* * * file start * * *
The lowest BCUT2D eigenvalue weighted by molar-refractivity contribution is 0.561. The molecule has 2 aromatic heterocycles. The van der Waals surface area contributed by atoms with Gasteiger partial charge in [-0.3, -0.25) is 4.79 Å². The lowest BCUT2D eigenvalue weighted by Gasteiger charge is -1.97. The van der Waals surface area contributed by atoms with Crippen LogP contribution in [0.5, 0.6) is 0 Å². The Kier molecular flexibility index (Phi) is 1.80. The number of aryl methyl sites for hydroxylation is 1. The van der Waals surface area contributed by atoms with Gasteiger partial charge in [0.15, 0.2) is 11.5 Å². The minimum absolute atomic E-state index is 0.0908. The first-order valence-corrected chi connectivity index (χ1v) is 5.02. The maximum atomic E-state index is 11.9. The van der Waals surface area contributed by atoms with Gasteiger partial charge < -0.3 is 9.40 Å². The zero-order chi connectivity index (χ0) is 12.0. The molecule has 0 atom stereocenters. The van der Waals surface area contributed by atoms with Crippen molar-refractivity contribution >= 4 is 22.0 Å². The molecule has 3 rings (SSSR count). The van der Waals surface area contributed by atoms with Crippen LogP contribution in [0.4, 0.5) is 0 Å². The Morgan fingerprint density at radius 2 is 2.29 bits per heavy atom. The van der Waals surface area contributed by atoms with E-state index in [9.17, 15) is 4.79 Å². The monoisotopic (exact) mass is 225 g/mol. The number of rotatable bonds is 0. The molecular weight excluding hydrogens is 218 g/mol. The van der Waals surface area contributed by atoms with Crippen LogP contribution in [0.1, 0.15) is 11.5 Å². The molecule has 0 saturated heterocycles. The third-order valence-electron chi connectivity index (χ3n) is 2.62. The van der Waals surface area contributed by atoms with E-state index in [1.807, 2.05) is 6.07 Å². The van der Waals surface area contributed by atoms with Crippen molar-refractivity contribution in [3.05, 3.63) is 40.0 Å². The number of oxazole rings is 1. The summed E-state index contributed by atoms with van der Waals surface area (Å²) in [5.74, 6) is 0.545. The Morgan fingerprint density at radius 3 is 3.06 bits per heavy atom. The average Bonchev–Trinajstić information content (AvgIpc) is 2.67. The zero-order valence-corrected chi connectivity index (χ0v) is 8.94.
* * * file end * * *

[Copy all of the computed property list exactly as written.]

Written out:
The lowest BCUT2D eigenvalue weighted by molar-refractivity contribution is 0.561. The molecule has 2 aromatic heterocycles. The van der Waals surface area contributed by atoms with Gasteiger partial charge in [-0.3, -0.25) is 4.79 Å². The lowest BCUT2D eigenvalue weighted by Gasteiger charge is -1.97. The van der Waals surface area contributed by atoms with Crippen LogP contribution in [0.5, 0.6) is 0 Å². The Kier molecular flexibility index (Phi) is 1.80. The number of aryl methyl sites for hydroxylation is 1. The van der Waals surface area contributed by atoms with Gasteiger partial charge in [0.15, 0.2) is 11.5 Å². The minimum absolute atomic E-state index is 0.0908. The first-order valence-corrected chi connectivity index (χ1v) is 5.02. The maximum atomic E-state index is 11.9. The van der Waals surface area contributed by atoms with Gasteiger partial charge < -0.3 is 9.40 Å². The zero-order chi connectivity index (χ0) is 12.0. The molecule has 0 atom stereocenters. The van der Waals surface area contributed by atoms with Crippen molar-refractivity contribution >= 4 is 22.0 Å². The molecule has 3 rings (SSSR count). The van der Waals surface area contributed by atoms with Crippen LogP contribution in [0.4, 0.5) is 0 Å². The Morgan fingerprint density at radius 2 is 2.29 bits per heavy atom. The van der Waals surface area contributed by atoms with E-state index in [9.17, 15) is 4.79 Å². The monoisotopic (exact) mass is 225 g/mol. The number of rotatable bonds is 0. The molecular weight excluding hydrogens is 218 g/mol. The van der Waals surface area contributed by atoms with Crippen LogP contribution in [0.1, 0.15) is 11.5 Å². The molecule has 0 saturated heterocycles. The third-order valence-electron chi connectivity index (χ3n) is 2.62. The van der Waals surface area contributed by atoms with E-state index in [1.807, 2.05) is 6.07 Å². The van der Waals surface area contributed by atoms with Crippen molar-refractivity contribution in [3.05, 3.63) is 40.0 Å². The number of oxazole rings is 1. The summed E-state index contributed by atoms with van der Waals surface area (Å²) in [5.74, 6) is 0.545. The Morgan fingerprint density at radius 3 is 3.06 bits per heavy atom. The average Bonchev–Trinajstić information content (AvgIpc) is 2.67. The zero-order valence-corrected chi connectivity index (χ0v) is 8.94.